To all appearances, some liberals agree with the viewpoint so strongly that they can’t hear such discussions as mockery. But that’s what Gerson was talking about—and for ourselves, we tend to see this as very bad politics for Dems. (Others may disagree with that assessment.) Here at THE HOWLER, we’re not religious ourselves, but we’ve heard that most voters are—and tens of millions of voters do pray for things, on a regular basis. The clowning in that last exchange thus targets the religious practice of many voters, not just that of Palin. By the way: Why is speaking in tongues (which isn’t practiced at Palin’s current church) intrinsically stranger than taking Communion? Or that’s right! We almost forgot! Because people we know do the latter!

There are good questions to ask about Palin’s religion—about the role her religious beliefs may play in her public life. But we thought Olbermann and Maddow were both remarkably bad Monday night. (We expect more smarts from Maddow, though we’re begun wondering why.) As the week progressed, others seemed to stand in line, awaiting their chance to clown in this area. By Thursday night, Rep. Steve Cohen (D-TN) was apologizing on Hardball for comparing Palin to Pontius Pilate. Helpful!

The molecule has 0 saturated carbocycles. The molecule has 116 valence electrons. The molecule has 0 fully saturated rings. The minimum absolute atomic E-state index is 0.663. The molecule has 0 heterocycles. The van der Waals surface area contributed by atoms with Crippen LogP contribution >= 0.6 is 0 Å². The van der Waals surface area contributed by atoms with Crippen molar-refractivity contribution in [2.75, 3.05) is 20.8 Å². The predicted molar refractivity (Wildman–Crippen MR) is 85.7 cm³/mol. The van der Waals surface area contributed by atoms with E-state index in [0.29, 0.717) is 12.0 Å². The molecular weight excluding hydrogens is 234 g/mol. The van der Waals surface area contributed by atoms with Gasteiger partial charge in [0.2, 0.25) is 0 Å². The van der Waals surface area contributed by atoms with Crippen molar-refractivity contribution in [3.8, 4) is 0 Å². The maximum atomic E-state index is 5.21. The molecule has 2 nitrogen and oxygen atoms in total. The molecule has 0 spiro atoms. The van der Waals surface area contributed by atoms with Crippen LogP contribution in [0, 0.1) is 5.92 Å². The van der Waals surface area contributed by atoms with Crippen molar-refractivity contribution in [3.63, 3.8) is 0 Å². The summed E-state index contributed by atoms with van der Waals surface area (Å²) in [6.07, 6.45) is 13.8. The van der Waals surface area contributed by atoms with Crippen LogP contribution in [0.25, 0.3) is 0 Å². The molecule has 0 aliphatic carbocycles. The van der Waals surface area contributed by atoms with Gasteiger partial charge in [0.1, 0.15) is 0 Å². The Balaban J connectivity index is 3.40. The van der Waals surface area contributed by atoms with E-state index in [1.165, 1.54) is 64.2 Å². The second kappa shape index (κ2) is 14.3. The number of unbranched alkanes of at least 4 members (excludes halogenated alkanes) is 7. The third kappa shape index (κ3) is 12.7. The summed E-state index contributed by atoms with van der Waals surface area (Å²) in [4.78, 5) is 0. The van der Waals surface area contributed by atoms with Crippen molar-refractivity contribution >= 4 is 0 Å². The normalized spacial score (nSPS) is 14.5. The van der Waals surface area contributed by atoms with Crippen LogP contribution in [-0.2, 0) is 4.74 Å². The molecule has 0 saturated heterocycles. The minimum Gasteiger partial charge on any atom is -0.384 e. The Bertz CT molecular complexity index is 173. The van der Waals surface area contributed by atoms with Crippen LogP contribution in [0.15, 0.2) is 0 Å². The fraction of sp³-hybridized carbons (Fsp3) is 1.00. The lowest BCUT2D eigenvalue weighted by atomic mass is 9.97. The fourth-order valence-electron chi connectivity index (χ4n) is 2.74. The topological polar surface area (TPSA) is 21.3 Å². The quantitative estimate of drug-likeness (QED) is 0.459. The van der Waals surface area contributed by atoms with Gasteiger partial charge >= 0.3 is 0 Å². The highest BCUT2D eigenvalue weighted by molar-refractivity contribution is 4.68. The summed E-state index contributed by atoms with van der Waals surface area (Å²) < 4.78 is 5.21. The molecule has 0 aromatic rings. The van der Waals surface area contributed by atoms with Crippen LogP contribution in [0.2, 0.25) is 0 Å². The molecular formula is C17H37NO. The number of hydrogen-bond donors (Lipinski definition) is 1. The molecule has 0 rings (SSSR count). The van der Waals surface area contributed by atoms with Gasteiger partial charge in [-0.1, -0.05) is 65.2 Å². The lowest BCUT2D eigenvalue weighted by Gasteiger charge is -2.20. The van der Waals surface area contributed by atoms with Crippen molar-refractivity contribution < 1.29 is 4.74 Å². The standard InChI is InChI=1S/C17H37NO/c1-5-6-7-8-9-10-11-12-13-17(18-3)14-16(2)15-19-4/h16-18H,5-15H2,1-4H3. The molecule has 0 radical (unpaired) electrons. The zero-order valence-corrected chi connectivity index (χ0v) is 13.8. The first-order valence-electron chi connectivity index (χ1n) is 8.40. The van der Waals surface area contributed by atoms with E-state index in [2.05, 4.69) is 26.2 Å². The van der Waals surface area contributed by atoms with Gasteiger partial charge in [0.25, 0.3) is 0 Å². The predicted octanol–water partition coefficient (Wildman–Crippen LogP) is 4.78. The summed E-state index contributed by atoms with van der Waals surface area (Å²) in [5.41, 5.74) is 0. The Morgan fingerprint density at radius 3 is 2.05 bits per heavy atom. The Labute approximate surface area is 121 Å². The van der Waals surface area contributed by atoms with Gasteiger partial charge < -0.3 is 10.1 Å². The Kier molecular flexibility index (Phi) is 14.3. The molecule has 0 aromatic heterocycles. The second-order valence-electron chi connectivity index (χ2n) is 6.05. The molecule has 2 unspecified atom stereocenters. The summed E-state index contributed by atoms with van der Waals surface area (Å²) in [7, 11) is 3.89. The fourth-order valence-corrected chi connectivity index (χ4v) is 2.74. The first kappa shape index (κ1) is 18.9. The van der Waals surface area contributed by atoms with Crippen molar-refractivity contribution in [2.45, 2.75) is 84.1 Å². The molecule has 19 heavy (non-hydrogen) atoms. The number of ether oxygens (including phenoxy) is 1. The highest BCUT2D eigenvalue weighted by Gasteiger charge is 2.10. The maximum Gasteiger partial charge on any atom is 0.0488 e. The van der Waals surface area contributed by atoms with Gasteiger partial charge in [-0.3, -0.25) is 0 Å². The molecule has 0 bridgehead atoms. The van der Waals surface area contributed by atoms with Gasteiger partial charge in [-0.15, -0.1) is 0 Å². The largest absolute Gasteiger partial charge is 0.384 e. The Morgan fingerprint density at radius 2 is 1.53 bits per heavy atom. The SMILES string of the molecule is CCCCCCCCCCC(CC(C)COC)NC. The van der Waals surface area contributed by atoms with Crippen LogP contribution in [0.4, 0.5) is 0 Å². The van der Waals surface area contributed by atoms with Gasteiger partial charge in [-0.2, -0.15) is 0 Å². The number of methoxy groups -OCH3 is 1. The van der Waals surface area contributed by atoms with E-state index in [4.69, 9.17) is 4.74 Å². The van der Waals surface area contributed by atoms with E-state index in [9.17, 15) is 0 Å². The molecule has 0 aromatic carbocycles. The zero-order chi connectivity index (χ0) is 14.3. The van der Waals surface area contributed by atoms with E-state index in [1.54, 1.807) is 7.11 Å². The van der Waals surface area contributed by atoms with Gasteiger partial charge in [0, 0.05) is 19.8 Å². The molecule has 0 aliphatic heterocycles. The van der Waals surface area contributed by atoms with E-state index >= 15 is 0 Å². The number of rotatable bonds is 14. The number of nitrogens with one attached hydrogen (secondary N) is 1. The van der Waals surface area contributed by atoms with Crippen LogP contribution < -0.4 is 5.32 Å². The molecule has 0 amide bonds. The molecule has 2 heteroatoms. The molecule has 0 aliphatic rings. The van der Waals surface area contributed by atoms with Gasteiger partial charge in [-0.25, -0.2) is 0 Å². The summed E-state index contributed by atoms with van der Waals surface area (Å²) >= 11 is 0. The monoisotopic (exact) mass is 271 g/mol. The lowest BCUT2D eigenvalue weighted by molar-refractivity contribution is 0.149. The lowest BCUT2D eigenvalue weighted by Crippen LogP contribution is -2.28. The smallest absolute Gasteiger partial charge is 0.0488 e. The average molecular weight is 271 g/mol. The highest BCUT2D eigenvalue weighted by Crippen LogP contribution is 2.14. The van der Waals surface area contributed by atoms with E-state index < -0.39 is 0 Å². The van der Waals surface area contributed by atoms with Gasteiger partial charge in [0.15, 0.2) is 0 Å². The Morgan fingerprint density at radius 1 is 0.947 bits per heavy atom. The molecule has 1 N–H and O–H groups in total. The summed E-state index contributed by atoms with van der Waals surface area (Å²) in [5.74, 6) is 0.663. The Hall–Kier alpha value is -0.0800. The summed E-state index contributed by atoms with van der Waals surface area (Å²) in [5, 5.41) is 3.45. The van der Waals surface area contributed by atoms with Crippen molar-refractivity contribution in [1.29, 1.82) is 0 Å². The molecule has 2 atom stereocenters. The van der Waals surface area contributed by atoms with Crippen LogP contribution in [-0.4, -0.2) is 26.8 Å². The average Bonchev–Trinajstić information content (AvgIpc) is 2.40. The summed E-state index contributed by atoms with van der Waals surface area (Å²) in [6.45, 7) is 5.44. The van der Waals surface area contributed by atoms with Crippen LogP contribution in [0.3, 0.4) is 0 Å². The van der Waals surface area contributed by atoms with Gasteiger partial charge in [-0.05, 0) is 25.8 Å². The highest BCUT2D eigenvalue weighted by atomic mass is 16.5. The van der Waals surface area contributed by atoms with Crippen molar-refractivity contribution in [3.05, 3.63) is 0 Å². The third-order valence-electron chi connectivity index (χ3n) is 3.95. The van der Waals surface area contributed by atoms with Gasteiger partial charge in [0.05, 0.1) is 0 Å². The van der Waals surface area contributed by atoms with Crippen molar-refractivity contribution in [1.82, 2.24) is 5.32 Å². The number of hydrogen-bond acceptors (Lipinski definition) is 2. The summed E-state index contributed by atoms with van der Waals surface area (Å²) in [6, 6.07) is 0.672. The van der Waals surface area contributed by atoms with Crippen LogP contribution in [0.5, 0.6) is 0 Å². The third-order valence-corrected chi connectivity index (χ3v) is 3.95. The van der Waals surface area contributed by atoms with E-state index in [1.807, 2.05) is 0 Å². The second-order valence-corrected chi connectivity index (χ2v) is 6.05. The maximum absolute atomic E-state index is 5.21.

A final irony: Six years ago, when she started running for statewide office, Palin left her previous church—the less conventional church, the one where some people speak in tongues. Did she quit to ease her political path? We have no idea. But if Obama had quit a certain church at that time, he might still be ahead in the polls. As humans, we love to believe that the other tribe’s dumb. In this case, the other tribe made the savvier choice.